“In memory, everything seems to happen to music“
Like many people, certain songs are tied to memories of specific places or times in my life. When I hear the music, I remember what happened and, in my mind’s eye, I see how things looked when it occurred. Sometimes I remember the weather, or smells, or feel the emotions I had at the time. Sometimes, the memory triggers the music and I hear it in my mind.
Music has been a part of my life for as long as I can remember. I remember my parents played their collection of 78s(!), 45s, and LPs as background noise. I grew up listening to Hank Williams, Patsy Cline, Pedro Infante, and a bunch of other artists whose names I can’t remember (and I really didn’t like any of it—it took years for me to appreciate Mexican and country music!). I liked it much better when they played the radio and we got to listen to different styles of music. When I think of my parents, I see them sitting together, listening to Perez Prado’s “Cherry Pink and Apple Blossom White.”
I used to sing a lot and had an OK voice. I’d sing washing the dishes, doing my chores, or pretty much whenever the radio was on. In elementary school, singing was a part of the curriculum. Each grade had their own song books and we all learned “This Land is Your Land,” “America The Beautiful,” “Erie Canal,” and “We Are Climbing Jacob’s Ladder” (I’m always amazed that I learned this religious song at public school…). I can remember sitting in class (feeling very pious) singing “Jacob’s Ladder,” and moving my hands up an imaginary ladder when we got to “Every rung goes higher, higher…”
Our elementary school had a huge auditorium where we held the Christmas play and assemblies. Periodically they’d gather all the classes into the auditorium and have school sing-a-longs. In addition to the songs that we sang in class, we’d sing “Tammy,” “My Country ‘tis of Thee,” “The Battle Hymn of the Republic,” “From The Halls Of Montezuma,” and “The Caisson Song.” (I know, quite an interesting collection of songs for elementary school kids to sing!) Anytime I hear one of these songs, I am transported back to that huge auditorium, seeing rows and rows of kids, singing our hearts out, and wondering what the heck a caisson was anyway!
Then it’s hi! hi! hee!
In the field artillery,
Shout out your numbers loud and strong,
For where e’er you go,
You will always know
That the Caissons go rolling along.
—John Philip Sousa version
In junior high, music appreciation was a required class and we sang in there, too. The teacher was big on musicals, so we learned songs from My Fair Lady, Oklahoma!, and the Music Man. I learned the songs from these musicals long before I ever saw any of the movies! The first time she played the movie soundtrack from Music Man and we heard “Gary, Indiana” sung by that cute little kid (Ron Howard!), all the girls went “Awwwww!”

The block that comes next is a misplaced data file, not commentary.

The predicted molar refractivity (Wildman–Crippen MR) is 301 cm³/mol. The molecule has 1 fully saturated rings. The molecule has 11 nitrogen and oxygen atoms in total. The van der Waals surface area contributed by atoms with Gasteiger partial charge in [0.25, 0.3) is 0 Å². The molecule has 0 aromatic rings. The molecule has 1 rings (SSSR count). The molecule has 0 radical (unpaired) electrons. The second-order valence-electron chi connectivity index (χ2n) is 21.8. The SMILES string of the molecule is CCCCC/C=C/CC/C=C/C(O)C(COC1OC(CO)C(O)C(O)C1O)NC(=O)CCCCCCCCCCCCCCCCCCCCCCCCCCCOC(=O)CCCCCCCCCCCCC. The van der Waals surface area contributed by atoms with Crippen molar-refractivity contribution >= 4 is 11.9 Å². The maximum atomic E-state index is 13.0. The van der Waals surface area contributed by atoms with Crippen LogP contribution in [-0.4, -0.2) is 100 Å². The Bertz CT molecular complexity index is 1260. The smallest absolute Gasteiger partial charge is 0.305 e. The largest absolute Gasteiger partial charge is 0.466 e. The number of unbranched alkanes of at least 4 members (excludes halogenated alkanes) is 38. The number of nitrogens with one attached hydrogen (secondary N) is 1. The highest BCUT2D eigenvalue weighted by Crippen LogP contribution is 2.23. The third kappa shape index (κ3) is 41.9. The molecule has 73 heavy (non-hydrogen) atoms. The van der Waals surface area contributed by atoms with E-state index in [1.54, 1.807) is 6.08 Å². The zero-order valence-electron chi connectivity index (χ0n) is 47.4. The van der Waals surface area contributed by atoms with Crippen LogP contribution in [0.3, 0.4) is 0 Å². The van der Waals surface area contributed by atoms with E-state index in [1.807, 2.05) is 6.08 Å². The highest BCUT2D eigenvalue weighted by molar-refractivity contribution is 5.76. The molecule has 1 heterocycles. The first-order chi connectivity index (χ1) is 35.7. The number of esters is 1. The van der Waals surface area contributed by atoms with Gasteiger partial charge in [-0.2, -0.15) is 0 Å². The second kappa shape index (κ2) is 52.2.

It was in junior high that I first joined a chorus. I had to learn the alto part instead of just singing the melody with the group, so it was a challenge in the beginning to learn my place. Our music appreciation teacher was also the chorus director, so naturally we sang songs from musicals. My favorite song was “June Is Busting Out All Over” from Carousel because it was lively and fun to sing. But the song that puts me back on the risers, standing with my fellow altos, is “Silver Bells.” Why? I think it’s the one song where we truly blended as a chorus.
The Beatles debuted as I was making the transition from junior high school to high school. The first time I heard “I Want To Hold Your Hand,” I was in the kitchen, listening to the radio that was on the top of the refrigerator. I was immediately taken with the song and with them. We regularly watched the Ed Sullivan Show, so I saw their first appearance on our black-and-white TV. It was an amazing performance and I was hooked, along with 50 million other girls! (Yes, I’m a Beatlemaniac, and proud of it!)
High school was all about trying to fit into a new school—we lived 30 miles from school and I had to make the long trip to and from school every day. Music helped me through the difficult adjustments and the long trips. Besides the Beatles, I loved Sonny and Cher, the Rolling Stones, and the Beach Boys. I’d listen to the radio or my records for hours late into the night, singing along. There were Beatles pictures on the walls and my dresser was covered with stacks of binder paper listing song lyrics that I carefully copied as I heard them on the radio.